THE Stobart Super League threw up some pulsating matches last weekend, resulting in several upsets for some of the league’s title contenders.
Despite being reigning Super League champions, Leeds Rhinos Friday evening victory over Warrington Wolves still came as something of a surprise and set the tone for many of the weekend’s matches.
Warrington have, for a couple of seasons now, been considered the strongest team in the competition, a sentiment they went some way to proving last term by securing the League Leaders’ Shield for finishing the regular season at the top of the league.
However, they have never quite been able to translate that league form into the play-offs and remain searching for a first Grand Final appearance, let alone a Super League title.
Other notable matches, culminating in surprising results were that of Widnes beating Wigan (see Ratcliffe’s review), Hull FC emerging victorious over Saints at Langtree Park, and Bradford showing glimpses of their former glories to overturn a 24-8 deficit, thanks in no small part to Jason Crookes’ hat-trick, and securing their third victory of season 36-24 at Craven Park.
What these matches proved is that the Stobart Super League is not a forgone conclusion, that the so-called big four of Warrington, Wigan, Leeds and Saints, will have to fight tooth and nail to retain their status as the game’s powerhouses in the Northern Hemisphere, and that maybe, just maybe, the RFL’s decision to implement a Super League licensing system may well be paying dividends in producing a hugely competitive competition.
The emergence of current Super League leaders, Huddersfield Giants and Catalans Dragons, teams now arguably considered to be genuine title threats, also points to a system and competition in rude health.
Of course, this season is still in its infancy but the indications are extremely positive for a highly entertaining Stobart Super League season.
An odd case for the RFL disciplinary committee to preside over this week resulted in Ryan Bailey receiving a three-match ban and his Leeds Rhinos team-mate, Brent Webb, receiving a verbal warning and £300 fine, both for the same charge of making deliberate contact with an official, after appearing to push referee Richard Silverwood, during Friday’s victory over Warrington – Bailey’s harsher penalty a result of his previous disciplinary issues.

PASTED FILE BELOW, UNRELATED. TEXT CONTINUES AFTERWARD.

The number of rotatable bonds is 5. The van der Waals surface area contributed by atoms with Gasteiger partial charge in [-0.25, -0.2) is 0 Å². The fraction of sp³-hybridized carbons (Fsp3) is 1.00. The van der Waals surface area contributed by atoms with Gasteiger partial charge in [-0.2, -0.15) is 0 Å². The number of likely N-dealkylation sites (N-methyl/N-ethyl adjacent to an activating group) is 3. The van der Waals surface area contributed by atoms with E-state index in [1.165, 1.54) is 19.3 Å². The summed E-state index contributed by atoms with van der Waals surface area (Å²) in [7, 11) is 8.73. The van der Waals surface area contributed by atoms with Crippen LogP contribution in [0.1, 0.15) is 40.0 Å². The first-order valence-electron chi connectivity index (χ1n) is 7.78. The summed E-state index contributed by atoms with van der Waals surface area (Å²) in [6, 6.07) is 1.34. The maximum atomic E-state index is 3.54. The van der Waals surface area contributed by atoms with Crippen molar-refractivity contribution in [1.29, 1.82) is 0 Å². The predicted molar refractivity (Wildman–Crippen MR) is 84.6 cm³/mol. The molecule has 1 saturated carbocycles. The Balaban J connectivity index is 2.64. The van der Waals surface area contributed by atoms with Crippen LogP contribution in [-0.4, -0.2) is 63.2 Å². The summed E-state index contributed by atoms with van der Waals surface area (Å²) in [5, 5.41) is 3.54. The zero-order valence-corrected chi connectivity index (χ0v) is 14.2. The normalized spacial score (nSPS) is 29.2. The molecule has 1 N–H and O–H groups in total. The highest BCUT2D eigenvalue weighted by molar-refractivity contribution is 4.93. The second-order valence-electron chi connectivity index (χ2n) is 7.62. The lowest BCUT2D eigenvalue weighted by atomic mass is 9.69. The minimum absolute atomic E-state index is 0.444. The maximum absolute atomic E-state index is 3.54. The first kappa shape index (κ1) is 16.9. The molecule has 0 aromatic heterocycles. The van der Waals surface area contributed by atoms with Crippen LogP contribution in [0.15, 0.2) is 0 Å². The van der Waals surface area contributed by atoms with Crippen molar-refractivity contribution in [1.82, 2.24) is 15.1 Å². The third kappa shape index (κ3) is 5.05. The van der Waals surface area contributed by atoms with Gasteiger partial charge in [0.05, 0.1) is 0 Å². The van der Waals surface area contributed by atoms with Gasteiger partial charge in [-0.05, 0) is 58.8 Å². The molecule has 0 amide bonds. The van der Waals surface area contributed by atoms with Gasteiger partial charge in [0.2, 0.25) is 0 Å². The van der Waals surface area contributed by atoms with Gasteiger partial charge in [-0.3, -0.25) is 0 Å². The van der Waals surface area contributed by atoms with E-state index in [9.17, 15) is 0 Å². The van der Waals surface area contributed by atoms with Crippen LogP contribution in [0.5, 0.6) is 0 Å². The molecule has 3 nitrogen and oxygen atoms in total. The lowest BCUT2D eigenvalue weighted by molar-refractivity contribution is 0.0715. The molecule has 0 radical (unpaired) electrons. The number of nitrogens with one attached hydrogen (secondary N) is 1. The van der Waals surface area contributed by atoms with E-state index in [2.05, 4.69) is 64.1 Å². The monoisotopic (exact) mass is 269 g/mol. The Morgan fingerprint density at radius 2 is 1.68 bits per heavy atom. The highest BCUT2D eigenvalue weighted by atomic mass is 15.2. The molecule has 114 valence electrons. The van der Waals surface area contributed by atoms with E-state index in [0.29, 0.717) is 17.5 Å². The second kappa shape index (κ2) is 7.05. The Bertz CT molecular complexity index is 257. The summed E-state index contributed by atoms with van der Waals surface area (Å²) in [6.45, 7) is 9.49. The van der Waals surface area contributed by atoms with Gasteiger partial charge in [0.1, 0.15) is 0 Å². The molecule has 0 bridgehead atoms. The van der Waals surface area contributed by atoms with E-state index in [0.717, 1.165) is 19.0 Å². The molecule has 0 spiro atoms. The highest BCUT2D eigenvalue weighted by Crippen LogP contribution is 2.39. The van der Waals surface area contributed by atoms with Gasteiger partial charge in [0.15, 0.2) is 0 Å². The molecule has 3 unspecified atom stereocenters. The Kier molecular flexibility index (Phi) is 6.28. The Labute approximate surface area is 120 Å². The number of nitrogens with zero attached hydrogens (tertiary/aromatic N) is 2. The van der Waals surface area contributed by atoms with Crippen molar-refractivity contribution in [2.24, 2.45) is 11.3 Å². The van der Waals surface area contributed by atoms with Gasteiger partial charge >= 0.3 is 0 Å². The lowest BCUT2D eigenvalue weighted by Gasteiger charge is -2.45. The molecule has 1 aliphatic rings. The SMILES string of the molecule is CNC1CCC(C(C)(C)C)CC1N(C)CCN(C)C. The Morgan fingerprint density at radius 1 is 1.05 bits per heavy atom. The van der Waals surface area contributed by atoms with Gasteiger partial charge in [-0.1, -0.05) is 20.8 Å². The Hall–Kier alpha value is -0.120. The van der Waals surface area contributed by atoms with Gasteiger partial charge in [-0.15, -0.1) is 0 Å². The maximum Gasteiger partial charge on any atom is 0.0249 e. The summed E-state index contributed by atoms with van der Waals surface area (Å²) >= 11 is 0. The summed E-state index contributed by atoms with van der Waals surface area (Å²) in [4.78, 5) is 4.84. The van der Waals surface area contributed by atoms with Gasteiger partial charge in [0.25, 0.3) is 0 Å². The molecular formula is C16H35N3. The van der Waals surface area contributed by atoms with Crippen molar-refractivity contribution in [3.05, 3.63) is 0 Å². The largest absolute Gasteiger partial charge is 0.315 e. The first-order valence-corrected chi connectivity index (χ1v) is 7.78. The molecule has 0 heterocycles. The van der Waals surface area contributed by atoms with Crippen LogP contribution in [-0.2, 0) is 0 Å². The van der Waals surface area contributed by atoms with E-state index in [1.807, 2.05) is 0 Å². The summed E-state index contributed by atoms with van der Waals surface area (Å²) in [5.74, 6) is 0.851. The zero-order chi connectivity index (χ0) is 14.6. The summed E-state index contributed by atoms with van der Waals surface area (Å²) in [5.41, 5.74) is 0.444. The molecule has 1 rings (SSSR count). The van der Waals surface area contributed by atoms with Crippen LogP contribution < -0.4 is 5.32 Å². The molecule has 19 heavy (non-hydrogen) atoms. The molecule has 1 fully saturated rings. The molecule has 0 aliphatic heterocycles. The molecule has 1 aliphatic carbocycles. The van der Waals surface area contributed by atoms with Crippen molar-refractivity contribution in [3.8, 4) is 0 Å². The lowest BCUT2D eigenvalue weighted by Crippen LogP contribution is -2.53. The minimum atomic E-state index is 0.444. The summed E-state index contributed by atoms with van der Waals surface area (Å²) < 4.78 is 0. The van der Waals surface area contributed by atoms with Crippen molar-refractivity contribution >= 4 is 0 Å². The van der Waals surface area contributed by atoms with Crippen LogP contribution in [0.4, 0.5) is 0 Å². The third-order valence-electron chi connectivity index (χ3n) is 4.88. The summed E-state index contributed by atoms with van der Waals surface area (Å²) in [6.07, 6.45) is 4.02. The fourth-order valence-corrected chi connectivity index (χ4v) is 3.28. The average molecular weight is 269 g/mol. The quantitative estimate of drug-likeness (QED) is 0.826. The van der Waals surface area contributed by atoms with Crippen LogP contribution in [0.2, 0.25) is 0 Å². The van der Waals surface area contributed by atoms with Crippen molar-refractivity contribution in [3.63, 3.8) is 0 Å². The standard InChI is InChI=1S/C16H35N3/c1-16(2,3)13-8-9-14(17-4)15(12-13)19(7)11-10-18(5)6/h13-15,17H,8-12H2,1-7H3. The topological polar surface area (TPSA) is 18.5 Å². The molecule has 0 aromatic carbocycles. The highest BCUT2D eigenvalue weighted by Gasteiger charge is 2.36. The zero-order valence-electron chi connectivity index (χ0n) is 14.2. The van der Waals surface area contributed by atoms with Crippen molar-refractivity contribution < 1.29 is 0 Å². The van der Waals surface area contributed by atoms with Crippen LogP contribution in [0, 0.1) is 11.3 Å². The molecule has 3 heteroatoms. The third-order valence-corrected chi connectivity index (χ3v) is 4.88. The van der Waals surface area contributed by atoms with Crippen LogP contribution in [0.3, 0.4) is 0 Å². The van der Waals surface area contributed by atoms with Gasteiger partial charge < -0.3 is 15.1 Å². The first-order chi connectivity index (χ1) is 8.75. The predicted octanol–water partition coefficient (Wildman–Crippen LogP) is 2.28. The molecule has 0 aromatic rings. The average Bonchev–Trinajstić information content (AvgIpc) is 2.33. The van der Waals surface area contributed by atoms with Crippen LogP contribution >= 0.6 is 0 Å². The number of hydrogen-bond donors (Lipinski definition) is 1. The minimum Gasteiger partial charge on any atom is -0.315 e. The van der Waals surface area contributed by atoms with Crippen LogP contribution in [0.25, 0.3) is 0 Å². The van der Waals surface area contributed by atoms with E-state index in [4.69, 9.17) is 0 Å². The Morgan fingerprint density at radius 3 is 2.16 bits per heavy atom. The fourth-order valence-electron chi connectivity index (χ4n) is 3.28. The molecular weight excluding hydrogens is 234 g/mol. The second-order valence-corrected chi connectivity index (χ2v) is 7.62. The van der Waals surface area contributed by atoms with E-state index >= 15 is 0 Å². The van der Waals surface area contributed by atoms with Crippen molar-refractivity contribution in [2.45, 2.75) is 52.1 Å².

In this instance I do have some sympathy with the Leeds’ players who were defending their own goal-line at the time of the incident, during a passage of play which ultimately resulted in Warrington’s second and equalising try. In situations such as this one, an attacking tap-penalty, referees must be fully aware of their position in relation to the defensive line so as not to impede any player.
In my opinion on this occasion Mr Silverwood was guilty of impeding the defenders and in that situation I feel that both Webb and Bailey were entitled to move the referee out of their way in order to fulfil their defensive duties, as a player I would have done the same thing.
Spare a thought for one of the toughest front-rowers of the modern era, Nick Fozzard, the former St Helens and Great Britain prop, who was forced to retire from the game this week aged 35.
Foazzard had been plying his trade recently with Dewsbury Rams in the Championship, however, after seeking medical advice following a rotator cuff injury to his shoulder, he has decided to end his illustrious career which included both Challenge Cup and World Club Challenge victories.
Finally, it was great to see Leeds Rhinos’ Danny McGuire in attendance at the Mayor’s Sports Dinner, headlined by the irrepressible Dennis Taylor, at Scarborough RUFC at Saturday evening.
I played both with and against Danny many years ago and it was a pleasure to catch up with him and discuss his future plans for his forthcoming testimonial year, some of which involve the use of the Silver Royd facility.
Sadly those plans don’t, as of yet, include pulling on a jersey and putting me over for a few tries, despite my best efforts to convince him otherwise!